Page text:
In the same chamber that the 1913 Natives Land Act was passed, Parliament marked its centenary with a workshop on “Redressing the legacy of the 1913 Land Act” on June 7-8. Present were parliamentarians, traditional leaders, civil society and rural delegates, all of who were invited to contribute their views on land reform. The make-up of the room could not have looked more different than it did 100 years ago. And yet, even with the gains and advancements that have come with democracy, echoes of apartheid’s disenfranchisement could still be felt.
Disenfranchisement in South Africa was perpetrated using more than Casspirs and teargas. A more subtle form of violence did the work: the violence of exclusion. The process of categorisation into “tribes”; the related assignment to the artificial boundaries of “homelands”; the instalment of chiefs; and the imposition of official “customary law” – all these were achieved through the suppression of contrary and diverse voices.
Permanent link to this article: https://www.customcontested.co.za/voices-that-matter-law-making-and-the-bantustans-100-years-on-2/
The government is proposing a communal land tenure model that is a crude version of the model contained in the Communal Land Rights Act (CLaRA) of 2004, struck down by the Constitutional Court in 2010.
This emerged at a workshop on “Redressing the legacy of the 1913 Land Act”, hosted by parliamentary portfolio committees at Parliament, Cape Town, on June 7-8. As part of a presentation titled “Communal land tenure reform – proposed policies”, Director General of Rural Development and Land Reform Mduduzi Shabane presented a diagram on a “communal land tenure model”.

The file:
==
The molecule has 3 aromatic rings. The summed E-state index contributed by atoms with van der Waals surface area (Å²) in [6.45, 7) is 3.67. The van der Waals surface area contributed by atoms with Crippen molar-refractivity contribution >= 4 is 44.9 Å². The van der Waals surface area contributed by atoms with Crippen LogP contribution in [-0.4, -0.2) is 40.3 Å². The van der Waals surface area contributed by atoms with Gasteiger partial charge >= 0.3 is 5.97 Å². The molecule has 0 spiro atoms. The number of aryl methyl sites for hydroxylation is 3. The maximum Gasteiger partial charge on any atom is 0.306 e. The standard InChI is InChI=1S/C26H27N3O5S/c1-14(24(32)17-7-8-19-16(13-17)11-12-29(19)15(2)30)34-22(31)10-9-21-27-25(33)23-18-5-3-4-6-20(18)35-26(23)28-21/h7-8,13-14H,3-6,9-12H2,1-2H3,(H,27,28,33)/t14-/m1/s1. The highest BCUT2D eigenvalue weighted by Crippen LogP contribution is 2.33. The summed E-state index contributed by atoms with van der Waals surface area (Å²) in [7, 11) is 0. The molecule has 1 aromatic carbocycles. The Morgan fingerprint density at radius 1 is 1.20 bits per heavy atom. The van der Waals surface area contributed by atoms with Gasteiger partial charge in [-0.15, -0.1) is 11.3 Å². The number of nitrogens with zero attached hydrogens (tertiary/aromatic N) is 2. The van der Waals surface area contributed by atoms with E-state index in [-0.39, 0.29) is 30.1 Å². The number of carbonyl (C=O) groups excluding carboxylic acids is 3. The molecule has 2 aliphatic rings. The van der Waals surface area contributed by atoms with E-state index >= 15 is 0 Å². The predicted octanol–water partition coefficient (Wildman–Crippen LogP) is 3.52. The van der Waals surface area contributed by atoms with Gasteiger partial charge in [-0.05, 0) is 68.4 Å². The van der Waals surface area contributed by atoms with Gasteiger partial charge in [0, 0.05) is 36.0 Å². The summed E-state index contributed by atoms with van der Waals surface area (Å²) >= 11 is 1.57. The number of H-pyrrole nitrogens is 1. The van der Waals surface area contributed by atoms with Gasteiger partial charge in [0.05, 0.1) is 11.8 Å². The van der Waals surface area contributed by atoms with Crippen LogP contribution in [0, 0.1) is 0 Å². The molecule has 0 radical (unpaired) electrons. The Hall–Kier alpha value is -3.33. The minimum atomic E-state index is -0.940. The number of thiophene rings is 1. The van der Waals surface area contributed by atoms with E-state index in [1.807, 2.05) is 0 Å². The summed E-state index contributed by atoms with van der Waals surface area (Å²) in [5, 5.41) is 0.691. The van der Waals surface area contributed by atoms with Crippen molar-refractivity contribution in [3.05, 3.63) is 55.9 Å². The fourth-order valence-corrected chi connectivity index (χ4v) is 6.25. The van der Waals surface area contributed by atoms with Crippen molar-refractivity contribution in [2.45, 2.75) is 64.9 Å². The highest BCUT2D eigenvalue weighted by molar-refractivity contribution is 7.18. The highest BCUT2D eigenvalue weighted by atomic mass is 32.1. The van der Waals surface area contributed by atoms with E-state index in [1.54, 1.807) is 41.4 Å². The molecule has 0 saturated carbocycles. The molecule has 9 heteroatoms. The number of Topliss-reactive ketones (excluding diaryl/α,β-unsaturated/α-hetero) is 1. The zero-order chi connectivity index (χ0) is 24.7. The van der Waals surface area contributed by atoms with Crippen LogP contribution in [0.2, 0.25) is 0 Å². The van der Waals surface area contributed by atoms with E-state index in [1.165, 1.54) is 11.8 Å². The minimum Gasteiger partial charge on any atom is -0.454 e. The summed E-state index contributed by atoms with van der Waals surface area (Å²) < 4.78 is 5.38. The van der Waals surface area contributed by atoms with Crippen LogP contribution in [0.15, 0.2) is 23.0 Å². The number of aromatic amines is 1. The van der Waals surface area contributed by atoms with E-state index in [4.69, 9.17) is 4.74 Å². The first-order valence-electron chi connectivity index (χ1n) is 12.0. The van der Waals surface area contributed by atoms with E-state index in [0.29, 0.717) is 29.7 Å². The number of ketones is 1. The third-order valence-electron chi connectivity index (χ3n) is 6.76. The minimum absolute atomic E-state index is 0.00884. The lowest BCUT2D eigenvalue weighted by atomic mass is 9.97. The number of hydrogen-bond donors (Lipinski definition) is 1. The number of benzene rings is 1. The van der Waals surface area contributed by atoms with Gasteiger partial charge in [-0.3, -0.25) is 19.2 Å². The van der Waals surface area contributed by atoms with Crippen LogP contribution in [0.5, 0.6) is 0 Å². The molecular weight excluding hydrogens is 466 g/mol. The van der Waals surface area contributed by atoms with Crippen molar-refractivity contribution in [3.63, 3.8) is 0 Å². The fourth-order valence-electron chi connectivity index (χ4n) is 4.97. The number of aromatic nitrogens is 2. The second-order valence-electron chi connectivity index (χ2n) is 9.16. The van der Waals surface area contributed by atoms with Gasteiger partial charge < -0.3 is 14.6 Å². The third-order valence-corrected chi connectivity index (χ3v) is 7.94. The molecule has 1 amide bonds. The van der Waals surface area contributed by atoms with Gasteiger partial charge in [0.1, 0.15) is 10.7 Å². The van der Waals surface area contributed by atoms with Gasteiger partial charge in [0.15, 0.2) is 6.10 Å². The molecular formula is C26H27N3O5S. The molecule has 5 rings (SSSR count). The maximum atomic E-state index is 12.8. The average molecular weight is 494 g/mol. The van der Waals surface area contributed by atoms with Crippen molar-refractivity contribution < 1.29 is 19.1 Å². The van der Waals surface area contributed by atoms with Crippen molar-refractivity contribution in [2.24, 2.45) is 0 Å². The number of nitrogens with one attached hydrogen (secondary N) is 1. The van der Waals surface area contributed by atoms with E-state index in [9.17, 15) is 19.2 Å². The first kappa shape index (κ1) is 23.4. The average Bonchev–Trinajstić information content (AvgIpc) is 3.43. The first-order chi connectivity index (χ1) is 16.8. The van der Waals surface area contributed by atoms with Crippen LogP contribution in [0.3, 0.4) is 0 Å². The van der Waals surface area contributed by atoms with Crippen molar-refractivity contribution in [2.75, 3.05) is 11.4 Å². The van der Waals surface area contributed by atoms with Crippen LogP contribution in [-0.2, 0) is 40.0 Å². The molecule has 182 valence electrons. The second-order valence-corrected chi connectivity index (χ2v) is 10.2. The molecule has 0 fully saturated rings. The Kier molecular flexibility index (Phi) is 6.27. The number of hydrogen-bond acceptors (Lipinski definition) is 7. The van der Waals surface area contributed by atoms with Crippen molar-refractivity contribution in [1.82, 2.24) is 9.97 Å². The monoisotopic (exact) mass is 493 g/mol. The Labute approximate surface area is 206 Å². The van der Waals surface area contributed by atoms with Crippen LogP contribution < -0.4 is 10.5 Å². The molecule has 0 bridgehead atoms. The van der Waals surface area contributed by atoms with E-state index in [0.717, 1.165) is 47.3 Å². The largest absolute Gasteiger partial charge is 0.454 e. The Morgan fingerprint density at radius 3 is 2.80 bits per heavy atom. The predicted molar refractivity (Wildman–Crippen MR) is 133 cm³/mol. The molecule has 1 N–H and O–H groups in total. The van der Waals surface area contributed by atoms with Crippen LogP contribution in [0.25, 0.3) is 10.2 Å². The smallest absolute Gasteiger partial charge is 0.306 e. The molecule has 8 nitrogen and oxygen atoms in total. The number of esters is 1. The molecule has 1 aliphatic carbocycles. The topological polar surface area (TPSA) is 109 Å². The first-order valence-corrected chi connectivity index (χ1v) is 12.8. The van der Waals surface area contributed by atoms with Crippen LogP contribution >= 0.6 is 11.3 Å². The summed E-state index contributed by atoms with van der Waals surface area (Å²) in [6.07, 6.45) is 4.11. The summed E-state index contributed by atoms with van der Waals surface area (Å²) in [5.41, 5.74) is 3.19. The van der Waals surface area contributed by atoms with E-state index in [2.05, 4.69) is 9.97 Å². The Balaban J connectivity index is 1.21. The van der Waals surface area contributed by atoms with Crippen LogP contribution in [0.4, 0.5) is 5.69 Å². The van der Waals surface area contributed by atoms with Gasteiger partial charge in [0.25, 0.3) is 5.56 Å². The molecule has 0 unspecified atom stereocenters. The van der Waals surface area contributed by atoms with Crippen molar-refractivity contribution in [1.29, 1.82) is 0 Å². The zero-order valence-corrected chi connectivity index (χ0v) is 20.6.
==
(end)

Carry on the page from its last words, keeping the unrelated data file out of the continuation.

Permanent link to this article: https://www.customcontested.co.za/new-land-tenure-model-brings-back-unconstitutional-clara/
The Western Cape leg of the public consultation about the Restitution of Land Rights Amendment Bill started in Cape Town on June 4th. This is only 10 days after the bill was introduced. People are scrambling to make sense of the implications of the bill, and the reasons for its sudden introduction. At face value, the bill seems a generous proposal. It will re-open the window for land claims, allowing people dispossessed of their land to put in claims until 2018. Continue reading
Permanent link to this article: https://www.customcontested.co.za/new-restitution-bill-could-open-floodgates-for-chiefs-land-claims/
Mobilisation against the Traditional Courts Bill brought together women living in often remote rural areas around the country. In sharing their experiences with one another in meetings and workshops, what repeatedly emerged was how precarious their rights to land are. Here we tell the stories of Dudu Xaba and Cazile Hadebe, two women whose land tenure insecurity threatens their very existence. Their stories, two among many, show what is at stake when Parliament fails to meet its constitutional mandate to redress the land crisis created by the Bantustan system, and at the same time passes laws that bolster chiefly power.
Permanent link to this article: https://www.customcontested.co.za/apartheid-distortions-of-customary-law-rob-women-of-land-rights-and-livelihoods/
Minister of Rural Development and Land Reform Gugile Nkwinti’s comments at the Land Divided Conference in March 2013 triggered warning bells about the continued legal void regarding communal land tenure.
This lacuna creates an environment where “people in rural communities are not able to have security of tenure, to have CPAs [Communal Property Associations] and to make sure that all these things… function because traditional leaders block them,” political analyst and gender activist Nomboniso Gasa pointed out after Nkwinti’s speech.
Permanent link to this article: https://www.customcontested.co.za/rural-people-remain-in-limbo-waiting-for-claras-replacement/